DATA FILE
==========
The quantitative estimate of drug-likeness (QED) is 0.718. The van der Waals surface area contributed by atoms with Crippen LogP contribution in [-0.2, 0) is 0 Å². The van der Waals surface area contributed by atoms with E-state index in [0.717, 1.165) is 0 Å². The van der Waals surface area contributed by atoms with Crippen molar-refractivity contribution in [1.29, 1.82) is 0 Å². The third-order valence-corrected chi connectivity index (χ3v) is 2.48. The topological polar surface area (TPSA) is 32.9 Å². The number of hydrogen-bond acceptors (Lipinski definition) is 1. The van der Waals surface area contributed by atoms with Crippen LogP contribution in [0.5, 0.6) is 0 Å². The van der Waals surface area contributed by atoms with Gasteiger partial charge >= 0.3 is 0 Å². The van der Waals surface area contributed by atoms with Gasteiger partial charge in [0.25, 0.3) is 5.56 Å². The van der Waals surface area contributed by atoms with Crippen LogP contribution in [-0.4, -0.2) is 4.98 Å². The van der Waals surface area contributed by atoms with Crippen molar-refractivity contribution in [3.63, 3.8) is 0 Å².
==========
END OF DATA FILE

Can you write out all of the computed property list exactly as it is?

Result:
The quantitative estimate of drug-likeness (QED) is 0.718. The van der Waals surface area contributed by atoms with Crippen LogP contribution in [-0.2, 0) is 0 Å². The van der Waals surface area contributed by atoms with E-state index in [0.717, 1.165) is 0 Å². The van der Waals surface area contributed by atoms with Crippen molar-refractivity contribution in [1.29, 1.82) is 0 Å². The third-order valence-corrected chi connectivity index (χ3v) is 2.48. The topological polar surface area (TPSA) is 32.9 Å². The number of hydrogen-bond acceptors (Lipinski definition) is 1. The van der Waals surface area contributed by atoms with Crippen LogP contribution in [0.5, 0.6) is 0 Å². The van der Waals surface area contributed by atoms with Gasteiger partial charge >= 0.3 is 0 Å². The van der Waals surface area contributed by atoms with Gasteiger partial charge in [0.25, 0.3) is 5.56 Å². The van der Waals surface area contributed by atoms with Crippen LogP contribution in [-0.4, -0.2) is 4.98 Å². The van der Waals surface area contributed by atoms with Crippen molar-refractivity contribution in [3.63, 3.8) is 0 Å².